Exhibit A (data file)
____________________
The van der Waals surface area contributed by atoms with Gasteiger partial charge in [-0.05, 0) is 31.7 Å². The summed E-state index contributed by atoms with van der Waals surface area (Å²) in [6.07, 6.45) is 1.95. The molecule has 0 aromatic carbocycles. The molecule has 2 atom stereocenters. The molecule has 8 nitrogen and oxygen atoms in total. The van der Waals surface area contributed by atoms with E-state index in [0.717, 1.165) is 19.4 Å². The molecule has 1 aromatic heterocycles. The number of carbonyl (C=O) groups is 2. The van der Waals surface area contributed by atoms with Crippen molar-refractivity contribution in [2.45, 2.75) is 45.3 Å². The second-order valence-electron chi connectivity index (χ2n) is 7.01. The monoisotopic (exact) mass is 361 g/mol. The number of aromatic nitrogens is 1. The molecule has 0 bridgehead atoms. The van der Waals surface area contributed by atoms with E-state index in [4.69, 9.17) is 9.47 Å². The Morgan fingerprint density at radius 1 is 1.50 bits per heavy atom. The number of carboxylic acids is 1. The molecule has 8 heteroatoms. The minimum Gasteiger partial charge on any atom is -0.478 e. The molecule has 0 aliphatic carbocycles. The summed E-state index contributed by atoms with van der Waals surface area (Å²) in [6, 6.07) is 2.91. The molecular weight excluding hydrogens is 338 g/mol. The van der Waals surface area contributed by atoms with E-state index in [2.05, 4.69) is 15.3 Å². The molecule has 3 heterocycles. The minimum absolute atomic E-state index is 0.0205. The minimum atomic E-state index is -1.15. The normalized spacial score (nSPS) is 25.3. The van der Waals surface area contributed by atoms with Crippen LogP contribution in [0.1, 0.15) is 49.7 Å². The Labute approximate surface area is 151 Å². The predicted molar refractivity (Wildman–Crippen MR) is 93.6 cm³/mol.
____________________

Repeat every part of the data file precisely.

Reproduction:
The van der Waals surface area contributed by atoms with Gasteiger partial charge in [-0.05, 0) is 31.7 Å². The summed E-state index contributed by atoms with van der Waals surface area (Å²) in [6.07, 6.45) is 1.95. The molecule has 0 aromatic carbocycles. The molecule has 2 atom stereocenters. The molecule has 8 nitrogen and oxygen atoms in total. The van der Waals surface area contributed by atoms with E-state index in [0.717, 1.165) is 19.4 Å². The molecule has 1 aromatic heterocycles. The number of carbonyl (C=O) groups is 2. The van der Waals surface area contributed by atoms with Crippen molar-refractivity contribution in [2.45, 2.75) is 45.3 Å². The second-order valence-electron chi connectivity index (χ2n) is 7.01. The monoisotopic (exact) mass is 361 g/mol. The number of aromatic nitrogens is 1. The molecule has 0 bridgehead atoms. The van der Waals surface area contributed by atoms with E-state index in [4.69, 9.17) is 9.47 Å². The Morgan fingerprint density at radius 1 is 1.50 bits per heavy atom. The number of carboxylic acids is 1. The molecule has 8 heteroatoms. The minimum Gasteiger partial charge on any atom is -0.478 e. The molecule has 0 aliphatic carbocycles. The summed E-state index contributed by atoms with van der Waals surface area (Å²) in [6, 6.07) is 2.91. The molecular weight excluding hydrogens is 338 g/mol. The van der Waals surface area contributed by atoms with E-state index in [2.05, 4.69) is 15.3 Å². The molecule has 3 heterocycles. The minimum absolute atomic E-state index is 0.0205. The minimum atomic E-state index is -1.15. The normalized spacial score (nSPS) is 25.3. The van der Waals surface area contributed by atoms with Crippen LogP contribution in [0.1, 0.15) is 49.7 Å². The Labute approximate surface area is 151 Å². The predicted molar refractivity (Wildman–Crippen MR) is 93.6 cm³/mol.